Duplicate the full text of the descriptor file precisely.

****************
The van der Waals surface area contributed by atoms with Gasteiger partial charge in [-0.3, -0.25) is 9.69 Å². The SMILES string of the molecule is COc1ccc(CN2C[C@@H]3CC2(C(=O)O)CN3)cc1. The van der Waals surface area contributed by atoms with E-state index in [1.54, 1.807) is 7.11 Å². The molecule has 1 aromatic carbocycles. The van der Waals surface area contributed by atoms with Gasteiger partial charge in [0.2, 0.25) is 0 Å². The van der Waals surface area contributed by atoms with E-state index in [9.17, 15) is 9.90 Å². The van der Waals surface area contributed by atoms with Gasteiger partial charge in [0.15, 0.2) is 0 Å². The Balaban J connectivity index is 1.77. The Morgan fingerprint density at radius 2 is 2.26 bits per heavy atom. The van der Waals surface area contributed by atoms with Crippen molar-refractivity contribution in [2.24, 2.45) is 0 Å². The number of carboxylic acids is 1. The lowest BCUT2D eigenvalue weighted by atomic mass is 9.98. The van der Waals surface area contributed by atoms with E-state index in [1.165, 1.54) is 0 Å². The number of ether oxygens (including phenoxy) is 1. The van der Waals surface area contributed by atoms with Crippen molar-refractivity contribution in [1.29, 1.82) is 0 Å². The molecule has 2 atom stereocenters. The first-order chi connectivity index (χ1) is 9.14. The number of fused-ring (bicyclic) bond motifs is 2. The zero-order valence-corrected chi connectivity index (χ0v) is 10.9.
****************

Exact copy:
The van der Waals surface area contributed by atoms with Gasteiger partial charge in [-0.3, -0.25) is 9.69 Å². The SMILES string of the molecule is COc1ccc(CN2C[C@@H]3CC2(C(=O)O)CN3)cc1. The van der Waals surface area contributed by atoms with E-state index in [1.54, 1.807) is 7.11 Å². The molecule has 1 aromatic carbocycles. The van der Waals surface area contributed by atoms with Gasteiger partial charge in [0.2, 0.25) is 0 Å². The van der Waals surface area contributed by atoms with E-state index in [9.17, 15) is 9.90 Å². The van der Waals surface area contributed by atoms with Gasteiger partial charge in [0.15, 0.2) is 0 Å². The Balaban J connectivity index is 1.77. The Morgan fingerprint density at radius 2 is 2.26 bits per heavy atom. The van der Waals surface area contributed by atoms with Crippen molar-refractivity contribution in [2.24, 2.45) is 0 Å². The number of carboxylic acids is 1. The lowest BCUT2D eigenvalue weighted by atomic mass is 9.98. The van der Waals surface area contributed by atoms with E-state index in [1.165, 1.54) is 0 Å². The number of ether oxygens (including phenoxy) is 1. The van der Waals surface area contributed by atoms with Crippen molar-refractivity contribution in [1.29, 1.82) is 0 Å². The molecule has 2 atom stereocenters. The first-order chi connectivity index (χ1) is 9.14. The number of fused-ring (bicyclic) bond motifs is 2. The zero-order valence-corrected chi connectivity index (χ0v) is 10.9.